14. There will be anomalies to start. Comparing Smither to Badnarik seems to be one, but on closer examination I don’t think so. Smither became positive national news – not about his race, about *him* – which maxes you out in a couple places. Badnarik has run a top notch more conventional campaign, raised a third of a million and spent it on some good advertising – love the billboards. And he’s polling at about 7%. If the CT formula holds up under scrutiny in all similiar examples, I we could say with some reliability that a score in the low hundreds translates to 7% in a competitive 3 way race. A winning Congressional candidate should score in the thousands. The beauty of the CT score is that short term it is already giving our candidates valuable feedback about what they can do to be more successful (i.e., get more votes), and long term it can tell us a lot about it takes for Libertarians to win.

    God I love science.

  15. You know who has ‘so much power’? Ron Paul. He is an actual member of Congress. With a vote. With a small little finger of real estate on the actual steering wheel.

    Especially for Presidential elections, I think a huge chunk of Americans who stand in line and fill out a card are good people, but don’t understand or care much about politics or government or philosophy. They’ll vote for the popular guy or the other popular guy. Many will always vote for the Republican, many will always vote for the Democrat. Our job as an organized group of libertarians is not just to put our guys’ names in front of them, but to actually have them check our guys’ names.

    Hell, to make a huge positive difference in government right now we don’t even need officials who are all that hardcore libertarian.

    Small steps.

    But not wasted steps over and over again.

  16. By the way, Mike, I want to get your survey and put your smiling face up there too!

    It was a special feeling when I realized that the Mike Nelson on my candidate list is the Mike Nelson I find here. I cannot express how grateful I am to all our candidates for giving the voters a real choice in their districts. Thanks Mike!

    A couple more quick answers then back to the grindstone:

    On nonpartisan races, yes they get props for being more electable. But the extra 20 pts can lead to an anomaly if the campaign is not otherwise active. True also to a lesser extent for the 5pt veteran bonus. I am manually screening for that, because I want to reward the no money shoe leather candidates who may not have those factors going for them.

    Mike, I’ll relay the technical issues to Shane. I may well add in all our candidates even if they score 0, athough that leads to more technical issues. Nothing that can’t be solved but also nothing that needs to get in the way of promoting our best now.

  17. Where is the scoring criteria explained? I haven’t found anything on the site yet that tells me what these numbers actually mean. Also, where is the link that takes you back to the LP home page? That seems like a no-brainer. Shouldn’t the gold party logo be hyperlinked to the home page?

  18. Tim, I’d like to stick with the basic formula through this election. As I discover new quantifiable factors I can roll them into the HQ bonus field. After the election we do intend to scrutinize every piece of it against results and keep tweaking it over time, espcially in adding more quality vs. quantity type detail to what is tracked, along the lines you suggest. Money correlates reasonably well to advertising power as better media (like TV) are more expensive.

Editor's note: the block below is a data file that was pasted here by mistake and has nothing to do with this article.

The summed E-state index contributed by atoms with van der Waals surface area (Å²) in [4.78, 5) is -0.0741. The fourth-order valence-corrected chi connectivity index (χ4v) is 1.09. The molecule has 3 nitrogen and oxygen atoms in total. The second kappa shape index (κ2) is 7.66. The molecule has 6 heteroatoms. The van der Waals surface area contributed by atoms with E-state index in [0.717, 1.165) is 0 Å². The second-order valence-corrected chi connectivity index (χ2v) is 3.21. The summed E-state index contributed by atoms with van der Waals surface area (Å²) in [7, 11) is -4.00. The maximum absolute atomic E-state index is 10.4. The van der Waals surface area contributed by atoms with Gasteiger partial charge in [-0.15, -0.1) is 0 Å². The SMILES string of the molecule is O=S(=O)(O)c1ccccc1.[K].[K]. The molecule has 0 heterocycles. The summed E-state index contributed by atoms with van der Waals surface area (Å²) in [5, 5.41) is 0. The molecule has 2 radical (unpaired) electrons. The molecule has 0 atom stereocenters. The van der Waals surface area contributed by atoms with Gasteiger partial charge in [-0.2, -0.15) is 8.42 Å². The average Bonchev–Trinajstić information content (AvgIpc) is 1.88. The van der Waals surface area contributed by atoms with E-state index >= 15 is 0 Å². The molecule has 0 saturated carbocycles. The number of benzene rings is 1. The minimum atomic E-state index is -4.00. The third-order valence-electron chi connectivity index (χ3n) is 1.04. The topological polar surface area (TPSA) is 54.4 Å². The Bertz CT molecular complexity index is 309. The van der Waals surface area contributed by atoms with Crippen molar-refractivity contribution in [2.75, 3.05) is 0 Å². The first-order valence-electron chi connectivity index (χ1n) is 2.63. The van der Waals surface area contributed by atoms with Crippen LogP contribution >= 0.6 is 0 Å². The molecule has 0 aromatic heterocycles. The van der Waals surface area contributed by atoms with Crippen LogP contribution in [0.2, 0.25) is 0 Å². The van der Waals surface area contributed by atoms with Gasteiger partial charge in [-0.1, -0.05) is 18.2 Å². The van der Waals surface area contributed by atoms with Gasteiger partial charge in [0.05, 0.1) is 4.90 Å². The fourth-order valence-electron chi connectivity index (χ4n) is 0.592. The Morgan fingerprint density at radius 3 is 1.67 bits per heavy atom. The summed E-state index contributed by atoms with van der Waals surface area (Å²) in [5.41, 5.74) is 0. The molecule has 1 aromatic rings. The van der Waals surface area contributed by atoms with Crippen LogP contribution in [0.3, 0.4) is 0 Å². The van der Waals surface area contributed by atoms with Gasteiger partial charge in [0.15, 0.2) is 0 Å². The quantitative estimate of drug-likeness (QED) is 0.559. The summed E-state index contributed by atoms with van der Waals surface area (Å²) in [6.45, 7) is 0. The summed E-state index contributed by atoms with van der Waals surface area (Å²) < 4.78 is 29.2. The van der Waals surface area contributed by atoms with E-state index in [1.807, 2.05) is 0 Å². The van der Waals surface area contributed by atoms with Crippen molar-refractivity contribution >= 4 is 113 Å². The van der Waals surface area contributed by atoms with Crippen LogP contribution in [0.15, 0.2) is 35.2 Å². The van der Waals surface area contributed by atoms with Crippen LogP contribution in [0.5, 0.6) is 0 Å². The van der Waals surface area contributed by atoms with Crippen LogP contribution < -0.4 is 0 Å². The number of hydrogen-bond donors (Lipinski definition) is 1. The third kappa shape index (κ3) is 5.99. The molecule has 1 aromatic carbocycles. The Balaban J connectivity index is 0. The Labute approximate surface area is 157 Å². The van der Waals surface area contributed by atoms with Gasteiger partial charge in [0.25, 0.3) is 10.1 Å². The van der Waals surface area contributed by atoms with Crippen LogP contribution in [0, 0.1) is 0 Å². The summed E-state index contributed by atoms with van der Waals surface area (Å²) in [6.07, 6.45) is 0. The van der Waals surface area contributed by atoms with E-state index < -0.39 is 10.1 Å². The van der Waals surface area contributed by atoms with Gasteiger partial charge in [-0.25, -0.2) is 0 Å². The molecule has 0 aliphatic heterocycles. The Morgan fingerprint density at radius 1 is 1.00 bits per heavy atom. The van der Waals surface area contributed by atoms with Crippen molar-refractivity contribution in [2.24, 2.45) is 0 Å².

I love Frank Gonzales and all other real libertarians who don’t happen to be running as Libertarians. I study their examples closely and want them to win, because changing public policy is the true goal. But that’s almost a different project. The Candidate Tracker is designed to show us what it takes to get elected *as a Libertarian*.

    Finally, Doug, YES!!! I can only go on what the candidates tell me. I do have a few other sources, starting with their own websites, but that’s only supplemental to the surveys.

  19. Robert, click on the phrase “About the Candidate Tracker” and you shall find what you seek.

    Ok, now really, I’m gone. Thanks again for all the love for the Candidate Tracker!

  20. It may be worth mentioning that there’s a campaign on Facebook and on MySpace called “$10 for Liberty.” It’s an attempt to get everyone (or at least all libertarians) to donate ten dollars to a specific libertarian candidate, namely Michael Badnarik.

    So, yesterday, I sent $10 to Badnarik’s campaign and $25 to the national party. (I finally took the pledge.)

    I first noticed the tracker yesterday. Almost a year ago, I attended a meeting of the LNC wherein they discussed getting this tracker, the LP Ballot Base thing, and the Libertarian Leadership School, and whether or not to set up a store with a private company (lpstuff.com). It looks like everything they discussed has gone into effect.

  21. Huh, whaddya know, they do. That’s awesome. I remember when the site’s store wasn’t working for a while and nobody did anything about it.

  22. Sean says:

    “The Candidate Tracker is designed to show us what it takes to get elected *as a Libertarian*.”

    If that’s the goal, non-partisan races shouldn’t be included at all.

  23. Great idea. Formula will need a few election cycles to get better, but what can you expect. You have to start somewhere. It’s September now, better to get whatever you have up and running then waste the last two months fine tuning a formula that won’t even get used.

  24. Lex, a valid point. I am willing to ride with it because they are much more electable and nonpartisan winning is a stepping stone to partisan winning. We want to reward Libertarians for getting into office and affecting public policy any way they can. Beyond November it might be interesting to set up multiple CTs – partisan, nonpartisan, libs running under other banners, and maybe even fusion candidates.